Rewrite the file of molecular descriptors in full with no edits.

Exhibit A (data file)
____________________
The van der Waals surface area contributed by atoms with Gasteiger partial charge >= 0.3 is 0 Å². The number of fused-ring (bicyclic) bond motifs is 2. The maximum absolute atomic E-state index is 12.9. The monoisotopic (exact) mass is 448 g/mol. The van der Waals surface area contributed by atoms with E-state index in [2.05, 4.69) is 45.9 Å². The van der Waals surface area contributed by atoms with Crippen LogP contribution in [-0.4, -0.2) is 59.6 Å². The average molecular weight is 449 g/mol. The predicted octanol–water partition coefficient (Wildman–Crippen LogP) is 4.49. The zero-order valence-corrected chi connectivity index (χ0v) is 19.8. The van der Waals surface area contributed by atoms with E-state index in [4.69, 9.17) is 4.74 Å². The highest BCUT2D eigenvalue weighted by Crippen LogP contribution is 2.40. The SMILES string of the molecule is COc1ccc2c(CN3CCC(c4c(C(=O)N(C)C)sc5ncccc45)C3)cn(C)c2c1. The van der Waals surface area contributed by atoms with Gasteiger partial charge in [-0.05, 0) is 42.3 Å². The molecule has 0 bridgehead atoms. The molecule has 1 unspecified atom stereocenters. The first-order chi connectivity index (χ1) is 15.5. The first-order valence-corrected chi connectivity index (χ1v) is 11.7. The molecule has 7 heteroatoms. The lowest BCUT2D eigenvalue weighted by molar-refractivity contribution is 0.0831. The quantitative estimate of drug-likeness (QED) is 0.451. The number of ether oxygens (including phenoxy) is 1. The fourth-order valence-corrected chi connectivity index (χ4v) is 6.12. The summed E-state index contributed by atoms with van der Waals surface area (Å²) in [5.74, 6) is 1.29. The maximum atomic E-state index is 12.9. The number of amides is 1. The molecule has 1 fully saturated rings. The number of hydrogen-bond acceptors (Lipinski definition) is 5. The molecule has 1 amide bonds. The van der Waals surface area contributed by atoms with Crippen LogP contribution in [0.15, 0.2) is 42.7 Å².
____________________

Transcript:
The van der Waals surface area contributed by atoms with Gasteiger partial charge >= 0.3 is 0 Å². The number of fused-ring (bicyclic) bond motifs is 2. The maximum absolute atomic E-state index is 12.9. The monoisotopic (exact) mass is 448 g/mol. The van der Waals surface area contributed by atoms with E-state index in [2.05, 4.69) is 45.9 Å². The van der Waals surface area contributed by atoms with Crippen LogP contribution in [-0.4, -0.2) is 59.6 Å². The average molecular weight is 449 g/mol. The predicted octanol–water partition coefficient (Wildman–Crippen LogP) is 4.49. The zero-order valence-corrected chi connectivity index (χ0v) is 19.8. The van der Waals surface area contributed by atoms with E-state index in [4.69, 9.17) is 4.74 Å². The highest BCUT2D eigenvalue weighted by Crippen LogP contribution is 2.40. The SMILES string of the molecule is COc1ccc2c(CN3CCC(c4c(C(=O)N(C)C)sc5ncccc45)C3)cn(C)c2c1. The van der Waals surface area contributed by atoms with Gasteiger partial charge in [-0.05, 0) is 42.3 Å². The molecule has 0 bridgehead atoms. The molecule has 1 unspecified atom stereocenters. The first-order chi connectivity index (χ1) is 15.5. The first-order valence-corrected chi connectivity index (χ1v) is 11.7. The molecule has 7 heteroatoms. The lowest BCUT2D eigenvalue weighted by molar-refractivity contribution is 0.0831. The quantitative estimate of drug-likeness (QED) is 0.451. The number of ether oxygens (including phenoxy) is 1. The fourth-order valence-corrected chi connectivity index (χ4v) is 6.12. The summed E-state index contributed by atoms with van der Waals surface area (Å²) in [5.74, 6) is 1.29. The maximum atomic E-state index is 12.9. The number of amides is 1. The molecule has 1 fully saturated rings. The number of hydrogen-bond acceptors (Lipinski definition) is 5. The molecule has 1 amide bonds. The van der Waals surface area contributed by atoms with Crippen LogP contribution in [0.15, 0.2) is 42.7 Å².